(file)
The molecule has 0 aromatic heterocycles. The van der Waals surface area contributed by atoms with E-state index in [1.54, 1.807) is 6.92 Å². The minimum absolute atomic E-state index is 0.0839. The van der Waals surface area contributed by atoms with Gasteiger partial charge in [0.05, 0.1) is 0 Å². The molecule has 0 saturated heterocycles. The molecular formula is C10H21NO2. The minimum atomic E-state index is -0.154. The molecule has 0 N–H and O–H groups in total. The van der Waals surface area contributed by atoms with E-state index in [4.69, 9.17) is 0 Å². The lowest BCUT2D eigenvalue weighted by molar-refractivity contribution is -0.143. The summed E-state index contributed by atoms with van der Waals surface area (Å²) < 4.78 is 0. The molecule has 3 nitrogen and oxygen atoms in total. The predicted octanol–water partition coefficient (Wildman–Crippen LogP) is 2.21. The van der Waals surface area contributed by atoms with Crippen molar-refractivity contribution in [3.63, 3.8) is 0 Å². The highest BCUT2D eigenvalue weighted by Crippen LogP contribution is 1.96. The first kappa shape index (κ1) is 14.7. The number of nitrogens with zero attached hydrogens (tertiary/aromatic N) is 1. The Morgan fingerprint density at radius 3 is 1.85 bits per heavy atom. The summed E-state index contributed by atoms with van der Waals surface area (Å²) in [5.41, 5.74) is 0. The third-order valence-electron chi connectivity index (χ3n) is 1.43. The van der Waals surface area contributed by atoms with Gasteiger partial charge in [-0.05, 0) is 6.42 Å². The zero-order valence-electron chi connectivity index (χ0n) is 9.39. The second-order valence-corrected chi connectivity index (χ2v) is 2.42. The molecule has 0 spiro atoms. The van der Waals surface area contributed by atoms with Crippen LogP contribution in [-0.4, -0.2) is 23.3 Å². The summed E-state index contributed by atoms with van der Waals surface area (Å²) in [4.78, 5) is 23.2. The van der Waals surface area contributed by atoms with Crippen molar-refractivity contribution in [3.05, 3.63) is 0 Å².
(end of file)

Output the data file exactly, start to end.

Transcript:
The molecule has 0 aromatic heterocycles. The van der Waals surface area contributed by atoms with E-state index in [1.54, 1.807) is 6.92 Å². The minimum absolute atomic E-state index is 0.0839. The van der Waals surface area contributed by atoms with Gasteiger partial charge in [0.05, 0.1) is 0 Å². The molecule has 0 saturated heterocycles. The molecular formula is C10H21NO2. The minimum atomic E-state index is -0.154. The molecule has 0 N–H and O–H groups in total. The van der Waals surface area contributed by atoms with E-state index in [4.69, 9.17) is 0 Å². The lowest BCUT2D eigenvalue weighted by molar-refractivity contribution is -0.143. The summed E-state index contributed by atoms with van der Waals surface area (Å²) < 4.78 is 0. The molecule has 3 nitrogen and oxygen atoms in total. The predicted octanol–water partition coefficient (Wildman–Crippen LogP) is 2.21. The van der Waals surface area contributed by atoms with Crippen molar-refractivity contribution in [3.63, 3.8) is 0 Å². The highest BCUT2D eigenvalue weighted by Crippen LogP contribution is 1.96. The first kappa shape index (κ1) is 14.7. The number of nitrogens with zero attached hydrogens (tertiary/aromatic N) is 1. The Morgan fingerprint density at radius 3 is 1.85 bits per heavy atom. The summed E-state index contributed by atoms with van der Waals surface area (Å²) in [5.41, 5.74) is 0. The third-order valence-electron chi connectivity index (χ3n) is 1.43. The van der Waals surface area contributed by atoms with Gasteiger partial charge in [-0.05, 0) is 6.42 Å². The zero-order valence-electron chi connectivity index (χ0n) is 9.39. The second-order valence-corrected chi connectivity index (χ2v) is 2.42. The molecule has 0 spiro atoms. The van der Waals surface area contributed by atoms with Crippen LogP contribution in [-0.4, -0.2) is 23.3 Å². The summed E-state index contributed by atoms with van der Waals surface area (Å²) in [4.78, 5) is 23.2. The van der Waals surface area contributed by atoms with Crippen molar-refractivity contribution in [3.05, 3.63) is 0 Å².